Hong Kong: AMID ALL THE STREET CHAOS, A STEADY BUSINESS AMID THE SNEAKER-HEAD COMMUNITY

DANIEL ZAND WRITES– High priced athletic shoes have driven “sneakerheads”  — shoe enthusiasts who collect and trade the products, particularly in basketball and skateboarding—to fake (as in knock-off) sneakers.  The demand for them is booming, as the makers of brands like Nike and Adidas are well aware. Chan, a seller of fake sneakers in China, claimed “I have heard a factory boss brag that he has a team of workers… on his payroll to leak information or parts whenever they can.” What this means is, sellers in Hong Kong are doing whatever they can to replicate the shoes. 

     In previous years, Nike and Adidas have filed trademark cases in US courts so as to stop this practice and have also maintained a system for reporting fakes online. Yet sneaker experts as well as collectors claim there is little incentive for Nike and Adidas to crack down, because the fakes resell in a matter of minutes and now the prices have increased.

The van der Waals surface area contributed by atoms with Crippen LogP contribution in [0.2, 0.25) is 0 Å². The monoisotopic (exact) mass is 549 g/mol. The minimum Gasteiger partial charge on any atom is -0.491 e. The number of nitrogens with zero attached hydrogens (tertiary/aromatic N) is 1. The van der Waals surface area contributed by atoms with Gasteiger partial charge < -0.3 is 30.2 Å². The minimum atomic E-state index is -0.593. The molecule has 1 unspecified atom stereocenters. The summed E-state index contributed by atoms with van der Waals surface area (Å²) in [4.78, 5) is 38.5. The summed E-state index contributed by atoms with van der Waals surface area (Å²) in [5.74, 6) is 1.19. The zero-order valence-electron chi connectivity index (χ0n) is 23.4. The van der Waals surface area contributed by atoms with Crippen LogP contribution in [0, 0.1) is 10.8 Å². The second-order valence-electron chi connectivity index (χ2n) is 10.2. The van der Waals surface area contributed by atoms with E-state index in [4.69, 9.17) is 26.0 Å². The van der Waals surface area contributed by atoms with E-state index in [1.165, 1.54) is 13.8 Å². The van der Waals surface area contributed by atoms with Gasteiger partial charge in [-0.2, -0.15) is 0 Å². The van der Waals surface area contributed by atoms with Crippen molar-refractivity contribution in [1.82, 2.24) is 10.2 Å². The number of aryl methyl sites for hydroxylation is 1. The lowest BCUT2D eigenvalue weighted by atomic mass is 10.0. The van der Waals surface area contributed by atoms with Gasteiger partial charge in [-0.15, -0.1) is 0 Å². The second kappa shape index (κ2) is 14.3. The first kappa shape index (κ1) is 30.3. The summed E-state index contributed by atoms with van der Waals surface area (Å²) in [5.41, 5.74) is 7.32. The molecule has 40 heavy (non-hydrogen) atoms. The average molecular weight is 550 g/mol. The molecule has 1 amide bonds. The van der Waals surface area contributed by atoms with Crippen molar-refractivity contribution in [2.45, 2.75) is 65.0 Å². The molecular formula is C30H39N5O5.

And there’s another problem. As new limited-edition shoe lines are released, Nike and Adidas are starting to face competitors within their secondary markets. These are resellers — people who purchase the shoes but don’t keep them and instead turn to consignment, through which the newly purchased shoes are sold to other businesses.  Led by Stock X and Goat, such second-hand companies have thus far raised $37.6 million in venture capital. Hong Kong has created just such a secondary market in fake sneakers sold at much cheaper prices. Called “duplicates,” they are made so well that you cannot tell they are fake, unless you happen to be a corporate sneaker executive. 

     The problem, in the end, is the logistics of producing limited-edition shoes, whether Nike Air Jordan’s, Off Whites or Adidas’ Yeezys.  When fewer are produced, demand goes up, as do prices, including in the secondary market. 

     What’s the solution? To stop limiting the limited editions? To lower the prices of genuine Nike and Adidas shoes? It’s hard to know— and harder, still, to put ourselves in the [business] shoes of those who need to figure it out, and fast. 

            

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